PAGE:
Reviews: Secret Invasion Part 10A: The Secondary Characters

WAY too many books to review from this last shipment, so I’m going to split this up into three installments. After this one will come the Avengers books, followed by whatever’s left over.

Incredible Hercules #120 (*****)

I love the way that everything going on with the Eternals matters. The Dreaming Celestial is standing in the outskirts of San Francisco, and every book I’ve read that has involved San Francisco in some way have either explicitly mentioned his presence or at least shown him in the background of a panel (we’ve seen this in both Uncanny X-Men and this very book). Hell, the Eternals are all up in Hercules’ bidness, and I’m not just talking about Ajak being a member of the God Squad. Let’s put it this way: HE is not the Beyonder. HE is not anyone we’ve ever seen before. But the concept behind HE and who HE is caught me completely by surprise, but makes a whole lot of sense in a super awesome way. It’s not hard to make the claim that the Eternals are the true movers and shakers of the Marvel Universe right now. Not the Illuminati. Not Tony Stark. Not SHIELD or the Red Skull or any of these people. It’s groovy. And as a whole five issue arc that starts with the Eternals thinking Hercules is Gilgamesh and ends the way it does, this will stand as masterful comic work regardless of its affiliation with a major event going on at the same time.

This is a book that shows the true potential of a shared universe, because it brings in ideas completely alien to its original concept borrowed from other books that allow new avenues of storytelling to unite and divide. Stories like this are why we NEED these big earth shattering crossover events, whether we like them or not. Because it’s all about potential. And I’m not the type of person that’s just going to assume that it’s going to fail or not sync up because there’s no specific reason for it to do that. I don’t need these books to be validated by having their story threads show up in the main Secret Invasion title. Because I know there’s no room for it, and I’d rather Bendis focus on the story he wants to tell and pace it the way he wants to without having to worry about the added pressure of filling in the gaps or making sure everything gets mentioned. After reading this issue, I’m going to know exactly whom the Skrulls are referring to when they say “He loves you.” Do I care whether it’s mentioned there or not? Hell no! Because I have the information. I’ve been saying this from the beginning, but Secret Invasion as an event is too big not to have this many crossovers. Does it suck for those who don’t have the time or resources to read it all? Maybe. But I’ve read 67 Secret Invasion books (counting the Infiltration prologues), and all of them but one have been solid to great reads (sorry, X-Factor #33. Even though the rest of the arc was good, you still sucked). So what’s to complain about? Not a thing.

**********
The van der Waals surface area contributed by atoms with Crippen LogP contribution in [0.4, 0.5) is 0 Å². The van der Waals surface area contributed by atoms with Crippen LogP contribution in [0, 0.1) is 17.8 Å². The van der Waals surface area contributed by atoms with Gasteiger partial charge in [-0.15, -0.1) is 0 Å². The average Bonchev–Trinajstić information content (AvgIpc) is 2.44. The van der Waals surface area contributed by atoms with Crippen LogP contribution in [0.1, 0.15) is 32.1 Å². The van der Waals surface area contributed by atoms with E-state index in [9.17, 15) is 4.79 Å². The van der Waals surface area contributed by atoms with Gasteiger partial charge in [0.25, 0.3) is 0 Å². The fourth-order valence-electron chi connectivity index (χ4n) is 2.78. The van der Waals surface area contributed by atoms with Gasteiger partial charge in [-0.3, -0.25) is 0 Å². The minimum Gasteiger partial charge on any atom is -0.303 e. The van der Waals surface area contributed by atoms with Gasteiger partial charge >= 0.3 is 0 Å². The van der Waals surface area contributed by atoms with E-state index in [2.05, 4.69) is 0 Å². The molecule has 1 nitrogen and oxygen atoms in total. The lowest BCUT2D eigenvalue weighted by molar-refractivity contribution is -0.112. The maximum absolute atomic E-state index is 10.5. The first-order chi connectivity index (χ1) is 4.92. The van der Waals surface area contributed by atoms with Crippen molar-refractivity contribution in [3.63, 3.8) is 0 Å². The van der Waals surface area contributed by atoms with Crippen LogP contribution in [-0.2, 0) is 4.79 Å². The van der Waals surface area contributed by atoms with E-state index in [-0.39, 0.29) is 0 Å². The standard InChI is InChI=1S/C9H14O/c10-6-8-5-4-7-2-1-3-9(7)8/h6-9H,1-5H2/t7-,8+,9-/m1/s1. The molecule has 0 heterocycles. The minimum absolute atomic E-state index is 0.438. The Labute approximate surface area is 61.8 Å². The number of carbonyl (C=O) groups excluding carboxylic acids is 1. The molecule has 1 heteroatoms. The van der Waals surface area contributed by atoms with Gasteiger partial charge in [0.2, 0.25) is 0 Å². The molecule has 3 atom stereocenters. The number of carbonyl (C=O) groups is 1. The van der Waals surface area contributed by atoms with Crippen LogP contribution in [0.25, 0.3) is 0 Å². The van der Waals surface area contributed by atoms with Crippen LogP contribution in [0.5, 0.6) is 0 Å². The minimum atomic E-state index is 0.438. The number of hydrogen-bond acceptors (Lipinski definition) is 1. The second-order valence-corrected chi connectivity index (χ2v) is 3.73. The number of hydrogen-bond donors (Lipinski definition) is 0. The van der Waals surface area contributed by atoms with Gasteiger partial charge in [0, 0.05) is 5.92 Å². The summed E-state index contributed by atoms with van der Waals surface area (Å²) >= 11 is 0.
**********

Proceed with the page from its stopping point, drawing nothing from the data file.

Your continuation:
X-Factor #34 (***)

Does the art still suck? Pretty much. I know some people enjoy this Larry Stroman art because he’s basically the diametric opposite of the Greg Lands and Salvador Laroccas of the world, but I think there’s a breaking point when you can’t actually recognize characters easily. And when it gets in the way of actually being able to easily follow and enjoy the story, you’ve got a problem. But as for the book itself, we have the continuation of the X-Factor/She-Hulk/Secret Invasion Detroit series (which Nova actually gets sucked into a bit, but more on that later) with Jazinda and Nogor’s dealings with Darwin (the Talisman of the Skrull gods introduced in She-Hulk 31) at its center. We also get a little more of the new “Embrace Change” aspect of the series, as Nogor is convinced that Darwin is the evolutionary missing link between humans and Skrulls (the idea being that Darwin’s ability to adapt to any situation on the fly is not far removed from the Skrulls’ ability to shape shift to fit any situation), and he could be the one to unite them all. Of course, it doesn’t take, and Nogor is tied up and taken away (where is he taken? Why, She-Hulk #32, of course). I think Nogor is a wonderful premise and a fantastic character, and for that reason and that reason alone, I think these issues are well worth reading (though you can probably just skip X-Factor 33. You might be a little lost, but that issue is pretty painful).

Nova #16 (****)

Not as good as our Galactus storyline, but that’s a pretty high water mark to deal with, and a bit of a recession should be expected. Kl’rt enters the Secret Invasion scene here (took him long enough, eh?) and the results are not exactly what Nova would expect. There are some great moments afoot, however. I particularly enjoyed a little interaction where Nova is shocked and dismayed that the Skrulls disguise themselves as children in order to set a trap, and Kl’rt points out that when you’re a shapeshifter, subterfuge is really your only option. We also deal with the continuation of Nova coping without the Worldmind and how difficult it has become for him to do even the most mundane things due to his internal suit mechanics being the equivalent of a prerecorded customer service phone chain. There’s a lot of good here, and most of it comes from Kl’rt’s characterization as the grizzled veteran that’s been forgotten by the Skrull invasion forces, partly because he’s been busy with all these Annihilations that keep popping up and partly because he can’t win a fight to save his life. He’s the outmoded old tech that sits in a corner and rots. He’s the old Pentium 1 PC that’s been in your garage for fifteen years. But he still wants to be part of the action, and he needs to find his daughter. And that leads us to…